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During Succot, we were discussing what materials may be used to secure the schach. Most people that I know, including I, use a bamboo mat and lay some planks of wood on top to secure it down.

Someone in my shul asked if the mat may be laid down in a "wavy" fashion. For example, let's say one lays bamboo poles on top of the succah in a fashion such that some poles are under the schach mat supporting the weight of the mat underneath, while other poles are on top of the schach mat securing it down against the wind. Thus, when viewing the mat from the top of the succah, it is not completely flat but you would see parts over a pole and parts under it like a "wave" pattern. Is this OK?

The answer below does seem to address that as long as there are distinguishable walls, this arrangement is fine. However, I am curious if there's any concern for using a "mixed schach arrangement" like this. I.e., some bamboo poles are used for "support" (the ones under the mat) and some used on top of the mat (which, I guess, would be considered the "roof" or actual "schach". So, one possible concern is - if the supporting poles are considered halachically "schach". Why does this matter? Let's say a wind blew off the mat with the poles on top of it but the poles that were underneath that had supported the mat stayed there.

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    Why not? All of the schach is kosher, and the only problem I can think that there might be is that not all of the schach is actually connected to the walls, but that shouldn’t be a problem because of גוד אסיק. – Lo ani Oct 23 at 22:29
  • @Loani Does גוד אסיק apply here? It’s a wavy wall, not a square wave. There’s no wall to extend. Even if there were, how would that help? Did you mean לבוד? If so, that’s already a חידוש, as לבוד requires the pieces being connected to be within 3 tefachim of each other. – DonielF Oct 24 at 3:56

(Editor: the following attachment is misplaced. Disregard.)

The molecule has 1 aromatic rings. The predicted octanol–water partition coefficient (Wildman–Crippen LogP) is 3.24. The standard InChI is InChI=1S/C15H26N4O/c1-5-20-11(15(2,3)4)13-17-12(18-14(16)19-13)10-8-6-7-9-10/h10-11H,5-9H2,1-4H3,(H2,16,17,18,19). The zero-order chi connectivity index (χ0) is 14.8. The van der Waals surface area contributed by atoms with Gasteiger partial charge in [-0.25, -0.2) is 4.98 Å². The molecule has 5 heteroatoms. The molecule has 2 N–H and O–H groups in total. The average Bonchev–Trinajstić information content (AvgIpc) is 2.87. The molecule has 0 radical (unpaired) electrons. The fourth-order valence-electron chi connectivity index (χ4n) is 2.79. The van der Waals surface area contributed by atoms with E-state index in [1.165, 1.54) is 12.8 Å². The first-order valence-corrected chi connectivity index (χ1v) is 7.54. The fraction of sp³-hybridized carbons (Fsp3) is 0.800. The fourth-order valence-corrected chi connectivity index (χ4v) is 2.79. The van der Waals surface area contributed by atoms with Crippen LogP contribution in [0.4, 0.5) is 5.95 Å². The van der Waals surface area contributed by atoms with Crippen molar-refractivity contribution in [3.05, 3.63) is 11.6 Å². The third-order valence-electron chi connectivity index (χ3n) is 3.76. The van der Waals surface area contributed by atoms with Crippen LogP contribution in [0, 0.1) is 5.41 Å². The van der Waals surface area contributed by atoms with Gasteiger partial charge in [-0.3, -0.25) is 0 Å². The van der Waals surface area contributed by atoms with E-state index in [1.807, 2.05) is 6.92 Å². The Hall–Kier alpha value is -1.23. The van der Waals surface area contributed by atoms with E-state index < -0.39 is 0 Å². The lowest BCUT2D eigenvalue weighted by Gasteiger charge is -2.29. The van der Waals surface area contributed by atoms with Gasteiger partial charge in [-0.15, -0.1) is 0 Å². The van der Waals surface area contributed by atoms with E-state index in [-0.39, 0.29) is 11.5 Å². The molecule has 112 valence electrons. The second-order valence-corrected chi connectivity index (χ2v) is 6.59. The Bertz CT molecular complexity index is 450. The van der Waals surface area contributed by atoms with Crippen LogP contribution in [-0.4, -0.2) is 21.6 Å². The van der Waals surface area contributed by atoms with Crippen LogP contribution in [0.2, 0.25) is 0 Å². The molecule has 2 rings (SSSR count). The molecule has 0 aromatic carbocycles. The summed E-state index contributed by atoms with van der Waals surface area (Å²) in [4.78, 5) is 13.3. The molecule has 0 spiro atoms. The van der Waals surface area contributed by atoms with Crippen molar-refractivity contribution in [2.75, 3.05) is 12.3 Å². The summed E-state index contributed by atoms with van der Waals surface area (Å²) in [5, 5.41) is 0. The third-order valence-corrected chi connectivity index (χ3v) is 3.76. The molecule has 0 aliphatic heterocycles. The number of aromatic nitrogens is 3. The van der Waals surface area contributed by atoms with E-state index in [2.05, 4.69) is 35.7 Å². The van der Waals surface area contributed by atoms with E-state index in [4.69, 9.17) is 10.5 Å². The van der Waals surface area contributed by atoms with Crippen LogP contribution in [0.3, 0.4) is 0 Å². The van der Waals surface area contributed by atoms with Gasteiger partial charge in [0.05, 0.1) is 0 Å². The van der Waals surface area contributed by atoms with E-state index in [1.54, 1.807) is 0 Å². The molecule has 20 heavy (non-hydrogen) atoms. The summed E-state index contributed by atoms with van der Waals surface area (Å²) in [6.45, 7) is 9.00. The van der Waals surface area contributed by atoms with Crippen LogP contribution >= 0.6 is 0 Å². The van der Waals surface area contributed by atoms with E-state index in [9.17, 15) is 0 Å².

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    Sounds like a סֻכָּה הַמְדֻבְלֶלֶת - Suka Mishna 2:2, Talmud 21a. – Danny Schoemann Oct 24 at 9:00
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    Possible duplicate of Must the top of a sukkah be level? – user15464 Oct 24 at 10:14
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The Mishnah and Gemarah (Succah 19b) discuss a case of a succah that doesn't have a flat roof:

מתני׳ העושה סוכתו כמין צריף או שסמכה לכותל ר' אליעזר פוסל מפני שאין לה גג וחכמים מכשירין

MISHNA: One who establishes his sukka like a type of circular hut, with no roof whose walls slope down from the center or who rested the sukka against the wall, by taking long branches and placing one end on the ground and leaning the other end against the wall to establish a structure with no roof, Rabbi Eliezer deems it unfit because it does not have a roof, and the Rabbis deem it fit; as, in their opinion, the roof and the walls may be a single entity, indistinguishable from each other.

The Gemarah there explains that if there would be a discernible wall then even Rabbi Eliezer would agree that it is kosher. So it appears that schach does not need to lie flat.

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    You might want to quote the Gemara directly. – DonielF Oct 24 at 3:54

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